Shutter speed

What Is a “Stop” in Photography?

“Stop” is a photography term that gets thrown around a lot. Someone will describe a photo as a stop under-exposed, or tell you to increase your shutter speed by a stop. The concept can be a little confusing for new photographers, so let’s look at exactly what a stop is and what it means when it comes to photography.

Stops, Shutter Speed and Aperture

When you take a photograph, the exposure is determined by the area of the aperture and the exposure time (also called shutter speed). Although exposure is basically quantity-less, there are a range of combinations of aperture and exposure time that will create a good photographic exposure. If the aperture is too wide or the exposure time too long, then all you’ll get is a white photo; conversely, if either of them is too low, you’ll just get a black photo.

Since exposure is valueless—you don’t look at a scene and describe it as a 12 stop photo for example—there is no way to talk about things in absolutes. Instead, stops are used to describe relative changes in aperture and exposure time. One stop is equal to a halving (or a doubling) of the amount of light let into the camera by that factor.

So for example, if you have the shutter speed on your camera set to 1/100th of a second, increasing your exposure by one stop would change the shutter speed to 1/50th of a second (letting twice as much light into the camera). Changing your shutter speed to 1/200th of a second (halving the amount of light let into the camera) reduces your exposure by a stop. As you can probably see, for shutter speed the rule is really simple: to increase your exposure by a stop, double your shutter speed; to decrease your exposure by a stop, half it.

Photographers also talk about half-stops or third-stops. Third-stops are especially important as they’re the increment that most cameras use for their settings. These are…

How to Take Good Sports Photos

Some of the most iconic images in the world are sports photos: Muhammad Ali standing over Sonny Liston, Usain Bolt celebrating his world record breaking sprint in the Olympics, Joe DiMaggio batting against the Washington Senators in 1941…whether you know these images by my descriptions or not, you’ve almost certainly seen them.

There’s something about sports images that makes them stick out. So, let’s look at how to take our own great sports photos.

I mainly shoot winter sports and the odd bit of rugby and MMA, so those are the photos I’ll be using as examples in this article. However, most of the principles are pretty general, so you can apply them to whatever sport you want.

What Makes a Good Sports Photo

Sports are emotional. People are standing in a field (or court, or ring) giving everything they’ve got in front of a crowd, whether it’s ten people or ten million people. There is nothing subtle and restrained going on—it’s raw. And your sports photos need to show that.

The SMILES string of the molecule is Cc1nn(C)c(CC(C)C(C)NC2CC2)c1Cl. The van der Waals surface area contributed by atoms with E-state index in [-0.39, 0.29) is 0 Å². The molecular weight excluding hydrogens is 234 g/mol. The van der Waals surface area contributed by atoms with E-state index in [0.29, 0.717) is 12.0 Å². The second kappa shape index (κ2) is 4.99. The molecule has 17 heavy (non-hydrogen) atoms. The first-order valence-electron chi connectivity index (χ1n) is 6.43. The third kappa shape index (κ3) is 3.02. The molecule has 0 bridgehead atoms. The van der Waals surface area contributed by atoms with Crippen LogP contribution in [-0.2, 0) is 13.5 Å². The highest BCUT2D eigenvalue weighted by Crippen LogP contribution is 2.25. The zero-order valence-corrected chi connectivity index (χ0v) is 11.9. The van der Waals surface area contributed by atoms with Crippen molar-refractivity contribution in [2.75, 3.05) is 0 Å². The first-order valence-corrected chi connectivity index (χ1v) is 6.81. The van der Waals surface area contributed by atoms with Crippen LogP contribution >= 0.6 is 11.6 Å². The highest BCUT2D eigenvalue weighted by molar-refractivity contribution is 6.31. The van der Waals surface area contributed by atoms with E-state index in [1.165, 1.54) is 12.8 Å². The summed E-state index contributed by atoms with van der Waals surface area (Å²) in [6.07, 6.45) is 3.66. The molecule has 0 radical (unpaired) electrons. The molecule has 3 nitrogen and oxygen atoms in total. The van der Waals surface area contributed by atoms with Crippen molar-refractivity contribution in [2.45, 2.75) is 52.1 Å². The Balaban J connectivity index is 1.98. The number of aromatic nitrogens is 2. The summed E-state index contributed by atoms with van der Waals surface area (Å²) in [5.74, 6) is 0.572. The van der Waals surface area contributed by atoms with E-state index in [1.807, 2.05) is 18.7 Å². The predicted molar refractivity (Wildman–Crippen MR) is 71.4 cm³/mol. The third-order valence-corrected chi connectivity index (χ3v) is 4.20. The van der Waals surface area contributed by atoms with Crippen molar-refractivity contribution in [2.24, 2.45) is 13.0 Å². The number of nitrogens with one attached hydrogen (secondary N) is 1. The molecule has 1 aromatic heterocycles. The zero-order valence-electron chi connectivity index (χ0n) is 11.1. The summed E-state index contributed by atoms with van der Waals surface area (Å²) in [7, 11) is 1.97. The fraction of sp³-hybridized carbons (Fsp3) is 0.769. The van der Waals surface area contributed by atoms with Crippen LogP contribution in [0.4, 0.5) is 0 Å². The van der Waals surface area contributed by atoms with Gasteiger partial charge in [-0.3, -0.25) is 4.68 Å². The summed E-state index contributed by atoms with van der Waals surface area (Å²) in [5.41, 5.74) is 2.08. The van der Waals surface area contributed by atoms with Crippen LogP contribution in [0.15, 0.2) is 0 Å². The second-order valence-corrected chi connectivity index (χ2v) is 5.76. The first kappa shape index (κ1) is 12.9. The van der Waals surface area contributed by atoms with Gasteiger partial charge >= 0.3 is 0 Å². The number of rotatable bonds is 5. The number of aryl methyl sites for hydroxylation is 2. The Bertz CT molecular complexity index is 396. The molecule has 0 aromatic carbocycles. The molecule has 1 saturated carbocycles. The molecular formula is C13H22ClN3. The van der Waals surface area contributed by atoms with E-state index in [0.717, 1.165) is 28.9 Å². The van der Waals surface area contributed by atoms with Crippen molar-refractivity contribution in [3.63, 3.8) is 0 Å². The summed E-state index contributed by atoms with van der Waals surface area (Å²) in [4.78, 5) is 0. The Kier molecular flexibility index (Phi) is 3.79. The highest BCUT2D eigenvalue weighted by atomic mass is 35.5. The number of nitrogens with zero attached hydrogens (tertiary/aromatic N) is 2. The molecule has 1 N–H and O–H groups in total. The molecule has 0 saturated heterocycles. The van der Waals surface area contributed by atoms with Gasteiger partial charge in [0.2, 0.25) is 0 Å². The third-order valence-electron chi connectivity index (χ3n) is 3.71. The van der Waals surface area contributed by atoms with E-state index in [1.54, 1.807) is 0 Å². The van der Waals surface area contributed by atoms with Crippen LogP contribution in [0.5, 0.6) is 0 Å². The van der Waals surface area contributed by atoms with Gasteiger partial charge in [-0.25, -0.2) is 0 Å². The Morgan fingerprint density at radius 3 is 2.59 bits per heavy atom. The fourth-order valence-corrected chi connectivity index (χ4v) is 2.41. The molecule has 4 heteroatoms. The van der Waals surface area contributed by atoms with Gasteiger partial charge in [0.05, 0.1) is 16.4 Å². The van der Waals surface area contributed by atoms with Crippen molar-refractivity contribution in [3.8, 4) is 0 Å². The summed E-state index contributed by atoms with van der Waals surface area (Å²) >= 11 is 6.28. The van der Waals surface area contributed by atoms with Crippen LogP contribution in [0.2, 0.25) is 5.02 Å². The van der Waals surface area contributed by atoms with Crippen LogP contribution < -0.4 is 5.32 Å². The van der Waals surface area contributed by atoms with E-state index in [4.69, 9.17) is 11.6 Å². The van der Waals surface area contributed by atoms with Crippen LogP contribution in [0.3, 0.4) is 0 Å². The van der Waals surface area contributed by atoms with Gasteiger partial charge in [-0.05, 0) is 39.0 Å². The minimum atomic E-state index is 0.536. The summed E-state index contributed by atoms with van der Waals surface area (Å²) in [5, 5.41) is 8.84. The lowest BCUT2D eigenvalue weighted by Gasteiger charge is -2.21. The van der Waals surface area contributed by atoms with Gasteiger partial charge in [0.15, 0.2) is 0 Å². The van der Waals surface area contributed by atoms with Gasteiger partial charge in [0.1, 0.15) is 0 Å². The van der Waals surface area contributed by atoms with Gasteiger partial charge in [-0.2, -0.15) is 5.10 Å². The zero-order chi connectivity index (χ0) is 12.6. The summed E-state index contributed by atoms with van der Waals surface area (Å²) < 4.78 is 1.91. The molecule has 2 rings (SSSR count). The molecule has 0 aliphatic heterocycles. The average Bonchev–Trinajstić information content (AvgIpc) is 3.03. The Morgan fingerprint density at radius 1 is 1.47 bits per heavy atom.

A technically perfect photo of someone throwing a football is boring. You want to see the calculation in the quarterback, the determination and power in the linebacker bearing down on him, the skill and effort the players have put in over the years, and the tension in the whole scene.

A good sports photo should make you feel like you’re there. You should look at an image and almost be able to hear the crowd cheering, to feel the pain of the losing team, and so on. It should capture what it is like to stand their and watch things happen in real time.

It should get to the heart of the particular sport. If it’s a technical discipline like gymnastics, every line should be smooth and muscle tense; the subject should look poised. If it’s something more brutal like weightlifting, you want to see the sweat run down the lifter’s face, the ridiculous expression they make when they exert themselves, and so on. For motor sports, you want to show the speed of everything; for snooker or chess, it’s all about the deliberate concentration. Think what is at the heart of the sport you’re shooting, and try to capture that.

The Technical Details

Technically, sports shooting is quite simple. You normally need a fast shutter speed and…well, that’s about it. Things like depth of field and digital noise are secondary concerns.

The easiest way to get a fast shutter speed is to use aperture priority mode. Before the game starts, take a few test shots to dial in your settings. Depending on the sport, you’ll need a minimum shutter speed somewhere between 1/100th of a second and 1/1000th of a second. The faster the sport, the faster the shutter speed you need. Use whatever aperture and ISO combination will let you get the speeds you need.

Look At These Sculptures Undulate Under Strobe Lighting

Artist John Edmark makes 3D-printed sculptures that are designed to “animate” when they’re rotating on a turntable and lit in just the right way.

There are two ways to create the effect—either view the sculpture in person while a strobe light flickers over it, or take a video with a very fast shutter speed (so each frame of the video is a tiny sliver of time, similar to a strobe light burst). In the videos below, the latter approach is used.

Edmark explains how the sculptures work mathematically:

Blooms are 3D printed sculptures designed to animate when spun under a strobe light. Unlike a 3D zoetrope, which animates a sequence…